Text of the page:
The unprecedented refugee crisis in Europe is overwhelming. The sheer volume of people displaced by conflict and making the journey from the MENA (Middle East and North Africa) region to Europe has not been seen since World War II.

Yet along with the crisis, there has been an unprecedented volunteer response. One of the most striking realities of volunteer work on the ground is how people from every region of the world speaking different languages can coordinate an effective response to a crisis without being part of an overarching organization. In fact, you will be hard pressed to find large NGO or coordinated government presence within most of the areas affected by the refugee crisis. 

We constantly receive questions - how did you volunteer? Who did you go with? How did you know where to go?

The same apps you use to send ridiculous selfies to your sister or emoji sentences to friends are also responsible for everything from coordinating donations to shift responsibilities to keeping in touch with refugees as they traverse the complicated path through Europe.

During our time in Greece, we used everything from Slack to Facebook to Whatsapp to coordinate and communicate within various volunteer groups. Ride sharing, apartment sharing, urgent donation pickups and deliveries all planned in a matter of seconds.

For refugees, leaving a refugee camp where they are safe and provided with resources and information into the next stage is akin to jumping into a pitch black cavern.  No one has any idea what the next camp, the next road, or the next country holds. As refugees left the camps where we worked, we constantly kept in touch with them. They would provide us with up to date information from their journey to pass to other refugees considering the same path, and we would pass along any helpful advice that would help them along their route.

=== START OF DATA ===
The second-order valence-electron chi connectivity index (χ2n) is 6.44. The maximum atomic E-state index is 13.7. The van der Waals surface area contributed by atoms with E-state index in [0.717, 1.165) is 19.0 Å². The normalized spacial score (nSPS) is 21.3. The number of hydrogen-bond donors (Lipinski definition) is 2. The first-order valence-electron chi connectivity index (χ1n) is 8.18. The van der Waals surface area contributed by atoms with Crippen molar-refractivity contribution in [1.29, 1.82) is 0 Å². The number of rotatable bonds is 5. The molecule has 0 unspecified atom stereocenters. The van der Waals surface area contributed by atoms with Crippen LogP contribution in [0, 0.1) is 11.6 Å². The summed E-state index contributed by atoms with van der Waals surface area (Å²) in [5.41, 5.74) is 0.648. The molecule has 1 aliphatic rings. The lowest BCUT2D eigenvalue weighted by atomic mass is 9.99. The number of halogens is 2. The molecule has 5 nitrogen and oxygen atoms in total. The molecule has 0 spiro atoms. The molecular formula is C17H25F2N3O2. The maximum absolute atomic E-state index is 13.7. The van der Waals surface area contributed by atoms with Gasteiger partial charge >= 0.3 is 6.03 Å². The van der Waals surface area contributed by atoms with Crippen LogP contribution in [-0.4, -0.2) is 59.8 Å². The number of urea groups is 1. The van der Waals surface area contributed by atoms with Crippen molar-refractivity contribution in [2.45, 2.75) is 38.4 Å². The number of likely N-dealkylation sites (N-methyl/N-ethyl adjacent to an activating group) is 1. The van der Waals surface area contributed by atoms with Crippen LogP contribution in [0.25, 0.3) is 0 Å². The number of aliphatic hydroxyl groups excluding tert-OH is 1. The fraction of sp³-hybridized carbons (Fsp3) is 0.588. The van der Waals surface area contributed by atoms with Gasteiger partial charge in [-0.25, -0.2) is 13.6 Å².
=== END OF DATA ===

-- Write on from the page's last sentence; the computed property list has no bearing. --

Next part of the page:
When we returned to our respective homes, it was impossible to feel disconnected from the crisis we had just left. We continue to keep almost daily contact with several of the people we met while in Greece.

In addition to being an aid to the volunteers, smartphones and the private messaging service WhatsApp have been critical to almost all refugees making the treacherous journey to the European Union from the Middle East. Without a doubt, technology has lowered the barriers for those considering taking the risk to reach Europe and has become a main factor in the increasing numbers of refugees arriving on the shores of Greece and Italy. Refugees use digital networks as a virtual roadmap to help them navigate their journey and stay connected to their families back home. There are large messaging groups they join to exchange information about the route, different smugglers and prices, the status of border closings, or where to get in touch with UNHCR and other organization. In a humanitarian crisis that is muddled in bureaucratic legal confusion, these groups often are the only way to shed light on the situation and provide the only reliable information for the refugees.

What is clear is that technology has forever changed how stakeholders operate within a refugee crisis. Refugees are staying in touch with friends and family and exchanging real time information. Volunteers are coordinating shifts and donations and staying involved upon returning home. Facebook friend requests, daily Whatsapp conversations and other social media platforms allow volunteers to stay engaged as opposed to easily slipping back into the comforts of normal life.

If you had to flee your country, what’s the one piece of technology you would take with you?
This striking film, designed to watch on a mobile phone, helps the viewer to experience with immediacy the confusion and fear facing refugees.

Source: BBC Media Action